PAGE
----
Canada’s largest Pension Funds plan to increase their investments into emerging markets over the following years. Asia, particularly India and China, are set to benefit.
The increased exposures are expected to be achieved by increasing portfolio target allocations to emerging markets, partnering on new deals, and boosting staff with expertise to the area.
The expected growth in the share of global economic activity in the years ahead and current attractive sharemarket valuations underpin the case for considering a higher weighting to emerging markets within portfolios. Particularly considering the low interest rate environment and stretched valuation of the US sharemarket. This dynamic is very evident in the market return forecasts provided below.
Additionally, emerging markets bring the benefits of diversification into different geographies and asset classes for investors, including both public and private markets.
Increasing allocations to Emerging Markets
As covered in this Pension & Investment ((P&I) online article emerging markets are set to become a large share of Canadian Pension Plan’s portfolios.
As outlined in the P&I article, the Ontario Teachers’ Pension Plan (C$201.4 billion) is investing significantly into emerging markets, particularly Asia. Their exposure to emerging markets fluctuates between 10% and 20% of the total Portfolio.
The Fund’s investments across the emerging markets includes fixed income, infrastructure, and public and private equities. They plan to double the number of investment staff in Asia over the next few years, they already have an office in Hong Kong.
The Canada Pension Plan Investment Board (CPPIB) (C$400.6 billion) anticipates up to one-third of their fund to be invested in emerging markets by 2025.
CPPIB sees opportunities in both equity and debt. Investments in India are expected to grow, along with China.
The Attraction of Emerging Markets
The case for investing into emerging markets is well documented: rising share of global economic activity, under-representation in global market indices, and currently very attractive sharemarket valuations.
Although the current global economic and pandemic uncertainty provides pause for concern, the longer-term prospects for emerging market are encouraging.
From the P&I article “CPPIB estimates the share of global gross domestic product represented by emerging markets will reach 47% by 2025 and surpass the GDP of developed economies by 2029”.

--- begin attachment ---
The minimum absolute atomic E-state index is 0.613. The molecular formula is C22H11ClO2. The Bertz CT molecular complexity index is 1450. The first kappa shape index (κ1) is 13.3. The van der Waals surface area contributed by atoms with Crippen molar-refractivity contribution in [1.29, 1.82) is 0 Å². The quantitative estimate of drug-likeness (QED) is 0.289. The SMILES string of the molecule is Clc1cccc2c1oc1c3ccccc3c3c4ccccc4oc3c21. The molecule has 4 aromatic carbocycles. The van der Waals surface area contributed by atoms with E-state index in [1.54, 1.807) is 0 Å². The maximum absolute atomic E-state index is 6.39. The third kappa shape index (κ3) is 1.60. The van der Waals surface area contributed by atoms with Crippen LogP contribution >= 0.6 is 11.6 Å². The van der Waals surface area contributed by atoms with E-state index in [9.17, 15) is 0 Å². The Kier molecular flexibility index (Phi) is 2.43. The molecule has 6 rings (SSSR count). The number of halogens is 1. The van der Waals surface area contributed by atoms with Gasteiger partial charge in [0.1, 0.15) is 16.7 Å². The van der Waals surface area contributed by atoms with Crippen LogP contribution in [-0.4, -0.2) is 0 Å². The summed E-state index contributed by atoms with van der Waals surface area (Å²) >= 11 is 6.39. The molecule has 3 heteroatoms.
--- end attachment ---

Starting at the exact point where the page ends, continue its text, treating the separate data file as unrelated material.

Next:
Based on the expected growth outlook CPPIB “feel there are attractive returns available over the long term to those investors who take the time to study the characteristics and fundamentals of these markets and are able to identify trends and opportunities in those markets,”…..
CPPIB also highlight the benefit of diversification into different geographies and asset classes for the Fund.
Lastly, the valuations within emerging market sharemarkets are attractive.
This is highlighted in the following Table from GMO, which provides their latest (Sept 2020) Forecasts Annual Real Returns over the next 7 years (after inflation).
As can be seen, emerging market is one of only two asset classes that provides a positive return forecast. Emerging market value offers the prospect of the highest returns over the next 7 years. As GMO highlight, the forecasts are subject to numerous assumptions, risks and uncertainties. Actual results may differ from those forecasted.
Nevertheless, GMO provided the following brief commentary in this LinkedIn Post “From an absolute perspective, broad markets in the US are frighteningly bad; non-US developed markets, however, are not as bad, but that is faint praise, as our official forecast for this basket is also in negative territory. “Safe” bond forecasts are not much better. With yields this low, the very foundational justification for holding bonds — as providers of income and/or as anti-correlated money makers when equities decline — has been shaken to its core. The traditional 60/40 portfolio, consisting of heavy doses of US and International stocks and Government Bonds, is poised for a miserable and prolonged period.”
GMO Annual Real Returns over 7 years
In February 2020, GMO advised that it was time to move away from the Balanced Portfolio, as outlined in this Kiwi Investor Blog Post. GMO provide a historical performance of the traditional Balanced Portfolio (60% equities and 40% fixed income). Overall, the Balanced Fund is riskier than people think.
In the LinkedIn Post mentioned above, GMO comment that “Our Asset Allocation team believes this is the best opportunity set we’ve seen since 1999 in terms of looking as different as possible from a traditional benchmarked portfolio.” Where the traditional benchmarked portfolio is the Balanced Portfolio of 60% equities and 40% fixed income.
Why the Balanced Portfolio is expected to underperform and potential solutions to enhancing future portfolio returns is covered in this Post.
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